Sand Fire Smoke:

Fire
Fire

On Saturday morning, Santa Monica residents exited their homes and were shocked to discover ash raining from the sky, and a large black cloud blocking most of the sky, darkening the landscape and turning the bit of sun that peeked through, an apocalyptic-looking shade of red.

This was the result of a fire in Santa Clarita, known as the “Sand Fire” that, as of Thursday, burned through 38,000 acres of land.

The name “Sand Fire” is due to the fact that it is burning in the area’s Sand Canyon. Santa Monica Fire Department (SMFD) answered a request from the Los Angeles County Fire Department for immediate aid to assist with the battle against the inferno. The fire began Friday, July 19, after a day of extremely warm temperatures.

Santa Monica Firefighters responded with a team comprised of firefighters from Santa Monica, as well as Beverly Hills and Culver City, according to SMFD.

The two Santa Monica engine companies, each with eight firefighters, returned to Santa Monica at 10:00 p.m. on Monday, July 24.

While the firefighters were off battling the blaze through the weekend, Santa Monica residents saw the ash raining from the sky as an inconvenience at worst, opting to stay indoors and wash their ash-covered cars after the cloud cleared by that evening. However, the real sufferers were the wildlife of the Santa Monica Bay as ash rained down upon them.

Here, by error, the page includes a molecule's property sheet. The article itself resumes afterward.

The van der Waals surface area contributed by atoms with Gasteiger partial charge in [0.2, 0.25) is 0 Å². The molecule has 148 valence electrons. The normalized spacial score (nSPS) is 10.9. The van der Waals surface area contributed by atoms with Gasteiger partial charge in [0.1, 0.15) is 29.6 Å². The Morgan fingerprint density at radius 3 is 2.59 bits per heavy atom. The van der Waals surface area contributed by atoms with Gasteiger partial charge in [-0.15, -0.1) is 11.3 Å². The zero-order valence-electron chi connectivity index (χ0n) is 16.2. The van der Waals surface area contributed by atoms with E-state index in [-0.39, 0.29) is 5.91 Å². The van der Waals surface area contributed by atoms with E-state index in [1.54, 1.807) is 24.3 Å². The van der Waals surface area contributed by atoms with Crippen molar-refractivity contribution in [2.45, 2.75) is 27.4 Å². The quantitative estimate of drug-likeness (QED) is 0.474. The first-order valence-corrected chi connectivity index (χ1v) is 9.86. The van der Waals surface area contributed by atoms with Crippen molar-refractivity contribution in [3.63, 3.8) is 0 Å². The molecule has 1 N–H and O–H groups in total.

Local environmental organization Heal the Bay reacted to the incident, stating that the ash will have an effect on the waters of the bay, which has already made their “Beach Bummer” list two years in a row,

“With such a vast amount of ash, particulate matter, and other organic contaminants entering the atmosphere, it’s unavoidable that a large quantity of those materials will ultimately end up in the ocean, contributing to pH imbalances and ocean acidification,” explained Heal the Bay’s Nick Colin.

“Arguably more concerning than the fire’s effect on the ocean is its effect on nearby creeks and streams, which will bear the immediate brunt of the fire’s fury,” he said.

As the flames continue to burn through the week, being only 40 percent contained as of Thursday morning, it is possible that another smoke cloud could be headed toward Santa Monica.

Colin stated that this could cause hazy conditions, poor visibility, and reduced air quality like it did Saturday, should it make it to Santa Monica. He advises residents to use their best judgment if planning a trip to the beach – avoid overexertion, and stay indoors if you smell or see smoke. He added that it’s a good idea to rinse off with soap and water after swimming in the ocean.